BBC receives over 250,000 email attacks every day

  • The BBC receives over a quarter of a million malicious email attacks every day, according to the Parliament Street think tank’s cybersecurity team.

    The data revealed that an average of 283,597 malicious emails were blocked by the organisation every day over the first eight months of 2020.

    On a monthly basis, this shows that the BBC receives an average of 6,704,188 hostile emails classed as scam or spam.

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    An average of 18,662 malware attacks such as viruses, ransomware and spyware are also blocked.

    Across the eight-month period of January 2020 to August 2020, a total of 51,898,393 infected emails were blocked by BBC systems.

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    The highest month of attacks was July with a huge total of 6,801,227 incidents recorded. Of these 6,787,635 were spam and 13,592 were malware.

    The second highest month was March, when the UK first went into lockdown due to Covid-19. The BBC received 6,768,632 spam attempts and 14,089 malware attempts, totalling 6,782,721.

    In 2013 the BBC Twitter feed was subject to a phishing hack, by what appeared to be sympathisers of Syrian President Bashar Assad.

    The BBC said the "phishing" emails contained what appeared to be links to The Guardian newspaper or Human Rights Watch online and bring users to a fake webmail portal.

    In 2016 there was another hack, with an anti-Isis hacking group who claimed responsibility for downing BBC websites and services on New Year’s Eve.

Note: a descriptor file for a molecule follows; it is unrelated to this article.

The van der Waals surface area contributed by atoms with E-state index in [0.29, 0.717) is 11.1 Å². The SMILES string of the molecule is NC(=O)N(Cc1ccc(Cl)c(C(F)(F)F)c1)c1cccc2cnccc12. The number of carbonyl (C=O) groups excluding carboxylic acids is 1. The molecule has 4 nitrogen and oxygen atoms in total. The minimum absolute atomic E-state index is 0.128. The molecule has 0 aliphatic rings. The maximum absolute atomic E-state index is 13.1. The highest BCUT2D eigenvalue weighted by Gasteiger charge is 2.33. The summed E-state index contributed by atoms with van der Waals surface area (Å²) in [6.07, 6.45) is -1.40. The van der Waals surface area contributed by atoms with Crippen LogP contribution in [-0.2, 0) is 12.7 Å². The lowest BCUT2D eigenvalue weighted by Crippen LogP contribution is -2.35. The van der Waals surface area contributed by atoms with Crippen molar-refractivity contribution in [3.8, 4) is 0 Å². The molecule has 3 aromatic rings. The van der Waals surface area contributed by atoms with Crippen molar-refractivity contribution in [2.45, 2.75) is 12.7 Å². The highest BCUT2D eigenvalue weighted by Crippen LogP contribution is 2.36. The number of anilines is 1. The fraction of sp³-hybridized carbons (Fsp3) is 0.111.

There was another attack in December 2015, when all BBC websites were unavailable because of a large web attack.

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    It is believed that a web attack technique known as a "distributed denial of service" was causing the patchy response. This aims to knock a site offline by swamping it with more traffic than it can handle.

    Tim Sadler, CEO of cybersecurity vendor Tessian said: "The global pandemic has become a ripe opportunity for hackers' phishing scams, and we can clearly see that in reflected in the spike of malicious attacks on the BBC.

    “In the wake of the outbreak, journalists and employees would have been busier and more distracted than usual. Using clever social engineering techniques, cybercriminals prey on people's desire for information during uncertain times, and bank on the fact that busy, distracted and stressed employees may miss the signs of a phishing email and fall for their scams.

    “Organisations, therefore, must have security measures in place to automatically predict such email threats and warn people before they click or download an attachment."

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    Source: Written from press release

    About the author

    Niamh is a Sync NI writer with a previous background of working in FinTech and financial crime. She has a special interest in sports and emerging technologies. To connect with Niamh, feel free to send her an email or connect on Twitter.

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